There’s More to Medicine Than Cures: A Look at Palliative Care

May 10, 2018
Kevin Hubbard, DO

Students enter medical school with the goal to help people. They study diseases and cures and visualize themselves saving lives. But sometimes, treatment options are limited and the best that can be done is to help make a patient as comfortable as possible. This can come as a shock to some students, says Kevin Hubbard, DO, MACOI, who teaches palliative care to KCU first-year osteopathic medical students. While some students may have clinical experience prior to entering medical school, few, if any, have experience with palliative care.

Dr. Hubbard, the chair of specialty medicine at KCU, understands this difficult realization. He was in his oncology/hematology fellowship at the University of Texas M.D. Anderson Cancer Center when he began to regularly see patients facing their final days or months. It made him question, what else can we do for patients? It was at this time that palliative care was developing as a distinct specialty. Dr. Hubbard was immediately interested.

“I wanted to be at a patient’s bedside from the beginning to the end.” he says. 

Dr. Hubbard did his research and discovered that to become certified in palliative care, 25 percent of your patients must have two years or less life expectancy. A quick look showed that 40 percent of his patients qualified and he went on to earn his certification.

Dr. Hubbard is now the medical director at Kindred Hospice of Independence, Mo., and despite teaching continues to consult with physicians and see patients. From his years of experience, he’s learned a few valuable lessons that he can share with his students. 

“You have to put yourself in the patient’s position.” he says. “I ask myself, what approach would I want the physician to take with me? What type of interaction would I want to have?”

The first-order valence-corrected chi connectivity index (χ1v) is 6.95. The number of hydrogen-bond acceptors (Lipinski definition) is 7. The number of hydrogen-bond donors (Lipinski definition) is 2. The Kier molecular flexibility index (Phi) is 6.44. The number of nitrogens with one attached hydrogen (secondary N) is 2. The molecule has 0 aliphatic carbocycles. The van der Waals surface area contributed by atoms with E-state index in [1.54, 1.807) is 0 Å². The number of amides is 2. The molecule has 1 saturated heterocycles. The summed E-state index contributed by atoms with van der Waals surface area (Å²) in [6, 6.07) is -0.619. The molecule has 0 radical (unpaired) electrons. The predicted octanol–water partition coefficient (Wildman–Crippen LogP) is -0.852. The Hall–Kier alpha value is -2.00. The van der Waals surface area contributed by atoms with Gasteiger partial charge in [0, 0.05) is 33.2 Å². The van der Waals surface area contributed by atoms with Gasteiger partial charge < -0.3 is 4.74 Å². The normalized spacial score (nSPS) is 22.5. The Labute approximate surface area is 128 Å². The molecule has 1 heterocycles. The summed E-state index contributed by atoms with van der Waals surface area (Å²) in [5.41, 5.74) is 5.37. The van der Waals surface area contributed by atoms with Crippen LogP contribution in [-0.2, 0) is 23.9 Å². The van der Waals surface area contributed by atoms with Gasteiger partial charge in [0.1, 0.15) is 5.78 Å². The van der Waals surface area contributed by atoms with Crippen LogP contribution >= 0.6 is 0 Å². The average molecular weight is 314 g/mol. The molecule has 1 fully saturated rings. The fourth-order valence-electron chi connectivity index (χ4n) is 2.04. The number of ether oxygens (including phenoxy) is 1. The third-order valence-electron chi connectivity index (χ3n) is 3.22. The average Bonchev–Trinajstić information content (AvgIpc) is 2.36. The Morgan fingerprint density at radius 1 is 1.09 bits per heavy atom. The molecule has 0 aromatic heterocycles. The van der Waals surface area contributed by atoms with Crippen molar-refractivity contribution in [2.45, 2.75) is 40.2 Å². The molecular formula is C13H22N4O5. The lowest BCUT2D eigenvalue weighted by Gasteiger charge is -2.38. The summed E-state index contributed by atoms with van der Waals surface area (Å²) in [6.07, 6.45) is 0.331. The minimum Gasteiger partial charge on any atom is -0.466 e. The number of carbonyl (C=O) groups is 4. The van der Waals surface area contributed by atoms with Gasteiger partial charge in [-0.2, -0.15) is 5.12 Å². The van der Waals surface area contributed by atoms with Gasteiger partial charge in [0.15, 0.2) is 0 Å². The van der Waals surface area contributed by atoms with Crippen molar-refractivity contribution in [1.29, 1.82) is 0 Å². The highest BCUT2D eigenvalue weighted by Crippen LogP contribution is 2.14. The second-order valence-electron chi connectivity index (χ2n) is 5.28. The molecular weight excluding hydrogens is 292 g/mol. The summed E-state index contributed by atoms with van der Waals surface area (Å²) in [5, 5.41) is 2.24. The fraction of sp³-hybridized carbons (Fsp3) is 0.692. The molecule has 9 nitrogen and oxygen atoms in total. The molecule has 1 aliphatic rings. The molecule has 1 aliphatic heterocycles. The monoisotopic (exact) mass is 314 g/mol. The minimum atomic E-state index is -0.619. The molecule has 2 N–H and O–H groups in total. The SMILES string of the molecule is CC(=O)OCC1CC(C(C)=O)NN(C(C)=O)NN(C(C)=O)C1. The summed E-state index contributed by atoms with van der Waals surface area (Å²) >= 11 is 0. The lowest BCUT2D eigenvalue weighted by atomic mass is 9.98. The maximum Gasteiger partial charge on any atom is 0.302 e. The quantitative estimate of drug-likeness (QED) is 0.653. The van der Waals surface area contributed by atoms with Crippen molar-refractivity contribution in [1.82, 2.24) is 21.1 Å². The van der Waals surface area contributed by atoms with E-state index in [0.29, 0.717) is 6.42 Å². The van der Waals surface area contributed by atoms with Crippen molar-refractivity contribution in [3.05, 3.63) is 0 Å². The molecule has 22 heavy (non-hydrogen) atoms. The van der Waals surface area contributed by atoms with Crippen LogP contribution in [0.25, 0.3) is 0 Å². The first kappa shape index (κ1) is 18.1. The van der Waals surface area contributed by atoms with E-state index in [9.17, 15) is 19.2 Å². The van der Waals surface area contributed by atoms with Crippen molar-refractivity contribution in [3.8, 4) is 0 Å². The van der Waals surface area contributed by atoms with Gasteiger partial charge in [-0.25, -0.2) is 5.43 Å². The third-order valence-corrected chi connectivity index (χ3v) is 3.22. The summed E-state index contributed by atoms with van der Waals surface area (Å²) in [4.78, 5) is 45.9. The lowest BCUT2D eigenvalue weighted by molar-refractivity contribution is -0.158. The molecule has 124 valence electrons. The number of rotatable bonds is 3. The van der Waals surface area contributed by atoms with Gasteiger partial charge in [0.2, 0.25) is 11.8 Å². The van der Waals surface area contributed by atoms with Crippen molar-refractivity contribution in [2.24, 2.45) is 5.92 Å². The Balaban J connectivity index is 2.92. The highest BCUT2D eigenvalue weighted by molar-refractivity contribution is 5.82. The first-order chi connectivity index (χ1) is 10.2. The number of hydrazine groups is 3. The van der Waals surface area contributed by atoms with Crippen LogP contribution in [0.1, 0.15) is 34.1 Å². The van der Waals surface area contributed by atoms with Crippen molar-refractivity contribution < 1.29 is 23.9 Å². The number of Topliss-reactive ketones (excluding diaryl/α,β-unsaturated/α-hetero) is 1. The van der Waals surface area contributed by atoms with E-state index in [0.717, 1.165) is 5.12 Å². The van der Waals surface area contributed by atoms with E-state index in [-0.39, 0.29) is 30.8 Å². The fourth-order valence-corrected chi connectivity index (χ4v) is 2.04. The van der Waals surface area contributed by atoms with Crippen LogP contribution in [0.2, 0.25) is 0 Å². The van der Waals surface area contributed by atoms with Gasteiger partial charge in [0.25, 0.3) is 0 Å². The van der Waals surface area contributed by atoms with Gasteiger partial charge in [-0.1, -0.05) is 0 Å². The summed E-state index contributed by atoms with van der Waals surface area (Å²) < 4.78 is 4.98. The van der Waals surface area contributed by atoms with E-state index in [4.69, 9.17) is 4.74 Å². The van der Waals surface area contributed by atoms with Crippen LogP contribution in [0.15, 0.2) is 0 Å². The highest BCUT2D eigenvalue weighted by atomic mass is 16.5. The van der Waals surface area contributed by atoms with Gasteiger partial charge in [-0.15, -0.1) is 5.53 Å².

“You have to be kind, empathetic and compassionate. You have to listen to your patient because no two people are the same.” 

“In these ways palliative care is the pinnacle of osteopathic medicine. We have to look at the whole person. You have to look at their environment. You have to talk to everyone who may notice a change in the patient from physicians to psychologists to the night custodian. Palliative care is interprofessional care and education at its best.”

“Palliative care is an ever-learning experience,” Dr. Hubbard says. “There’s no room for ego and you have to be open to other’s opinions. You have to learn when to treat and when not to. But perhaps most importantly, you have to learn to be vulnerable.”

“The biggest question my students ask is how I manage practicing palliative care without it affecting me.” Dr. Hubbard says. “I ask them why do you think it doesn’t affect me? If it stops affecting you, it’s time to take a step back and ask if you want to continue doing this.”

“You can’t check your emotions at the door. I tell students it’s not shameful to cry or express to patients how you wish things would go better.”

While students may not experience these difficult types of situations until their third- or fourth- year of medical school, or even later like Dr. Hubbard, these early lessons will carry them through their career. Dr. Hubbard’s class is more than just memorizing g a text book or searching for cures. It’s about the human experience. It’s about practicing the osteopathic principles of treating the whole patient, mind, body and spirit through the entirety of a person’s life.

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